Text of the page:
The Marvelous Mrs. Maisel
featuring Joel Johnstone, FCLC ’01—and the Rose Hill campus

After five celebrated seasons, The Marvelous Mrs. Maisel has come to an end. The fan-favorite comedy about a rule-breaking 1950s housewife turned raucous comedian featured Rachel Brosnahan as the title character, Miriam “Midge” Maisel, and Michael Zegen as her soon-to-be-ex-husband Joel, vice president of a plastics company and an aspiring comedian. Fordham’s own Joel Johnstone, FCLC ’01, starred as Archie Cleary, who, along with his wife Imogene, is one of the couple’s best friends. Johnstone aside, the cast and crew were no strangers to Fordham, having filmed at the Rose Hill campus a couple of times. In fact, if you look closely at episode eight of the final season, you’ll notice something familiar in the background: Cunniffe Fountain and Edwards Parade (see above). In this episode, in which Fordham provides the setting for Midge’s college reunion, the characters engage in a lot of self-reflection, illustrated with some throwback clips, and Midge’s dad, Abraham (Tony Shalhoub), finally comes to appreciate the women in his life. Mrs. Maisel is far from the only production to be drawn to Rose Hill’s idyllic beauty. Since the 1940s, dozens of TV shows and films have been shot, in part, at Fordham—including 2015’s True Story, which starred James Franco, Jonah Hill, and Felicity Jones, and featured Fordham Theatre grad Betty Gilpin, FCLC ’08, in a supporting role.
—Sierra McCleary-Harris

Can You Dig It?
co-created and executive produced by Bryan Master, FCRH ’99

This past August marked the 50th anniversary of hip-hop, and media outlets across the world have been looking back at the early days of the culture. In this audio series, though, the focus is on events that led to the birth of hip-hop—ones that took place not far from Fordham’s Rose Hill campus. Co-created by Bryan Master, FCRH ’99, and narrated by legendary Public Enemy rapper Chuck D, Can You Dig It? chronicles the 1971 gang peace treaty in the Bronx that paved the way for hip-hop. Through scripted scenes and unscripted interviews, it tells the story of the murder of Ghetto Brothers member Cornell “Black Benjie” Benjamin, which resulted in an escalation of violence. That moment of chaos was followed by the Hoe Avenue peace meeting, organized by the Ghetto Brothers’ Benjamin “Yellow Benjy” Melendez, which ushered in an era of relative calm among gangs in the South Bronx. Two years later, on August 11, 1973, with young people in the area safer to socialize across neighborhood boundaries, Cindy Campbell threw a “Back to School Jam” in a recreation room at 1520 Sedgwick Avenue. Her brother, Kool Herc, DJ’d the party, which came to be considered the origin of hip-hop music. For Master, the founder and owner of Sound + Fission, a music and audio production company, the series is a tribute to the peacemakers and an open “love letter to the Bronx.”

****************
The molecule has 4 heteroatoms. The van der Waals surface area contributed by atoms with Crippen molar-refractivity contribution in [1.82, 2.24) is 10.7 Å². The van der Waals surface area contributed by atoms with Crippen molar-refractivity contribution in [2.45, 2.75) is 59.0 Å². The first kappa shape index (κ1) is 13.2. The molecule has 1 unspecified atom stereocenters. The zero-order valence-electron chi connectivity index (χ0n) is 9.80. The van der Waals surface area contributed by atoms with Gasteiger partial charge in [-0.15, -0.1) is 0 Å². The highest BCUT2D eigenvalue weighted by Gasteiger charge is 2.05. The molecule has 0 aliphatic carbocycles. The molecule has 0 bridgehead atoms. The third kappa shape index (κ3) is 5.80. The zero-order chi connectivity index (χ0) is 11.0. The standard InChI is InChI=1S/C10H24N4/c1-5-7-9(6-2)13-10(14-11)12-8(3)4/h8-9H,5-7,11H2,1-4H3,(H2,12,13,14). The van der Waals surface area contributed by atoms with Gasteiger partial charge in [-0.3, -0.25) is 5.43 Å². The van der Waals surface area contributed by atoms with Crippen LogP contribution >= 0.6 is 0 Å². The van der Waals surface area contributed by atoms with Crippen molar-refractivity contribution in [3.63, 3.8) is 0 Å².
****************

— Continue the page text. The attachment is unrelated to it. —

—Adam Kaufman, FCLC ’08

The Color of Family
a novel by Jerry McGill, FCRH ’92

In his latest novel, Jerry McGill, author of Bed Stuy: A Love Story (2021) and the memoir Dear Marcus: A Letter to the Man Who Shot Me (2012), shares a portrait of the Paynes, an upper-class, African American family that lives in suburban Connecticut. Despite appearances, the Paynes aren’t quite as happy as people assume, especially when twins from France—the result of one of patriarch Harold Payne’s extramarital affairs—arrive on the family’s doorstep. One fateful night, brothers Devon and James are in a car accident that leaves Devon paralyzed. James eventually goes off to college and excels at football, the sport they both loved. When Devon is moved into a rehabilitation center across the country, the distance between the two brothers— wrought by their explosive, sports-fueled rivalry—is no longer just figurative. Years later, as Devon travels around the world over the course of a decade to visit his seven siblings, he sees how the traumatic accident of his youth has affected—and connected—all of them. They each may have moved on in their own way, but it’s only through forgiveness and by coming to terms with the past that they’ll be able to live freely in the present. Though Devon is at the center of the novel, McGill weaves in diary entries and first-person narratives from the other characters, giving readers a chance to examine the relationships, events, and heartbreaks from multiple perspectives. The novel is less than 300 pages, and that, coupled with the shifting points of view, makes it a great, page-turning read.
—Sierra McCleary-Harris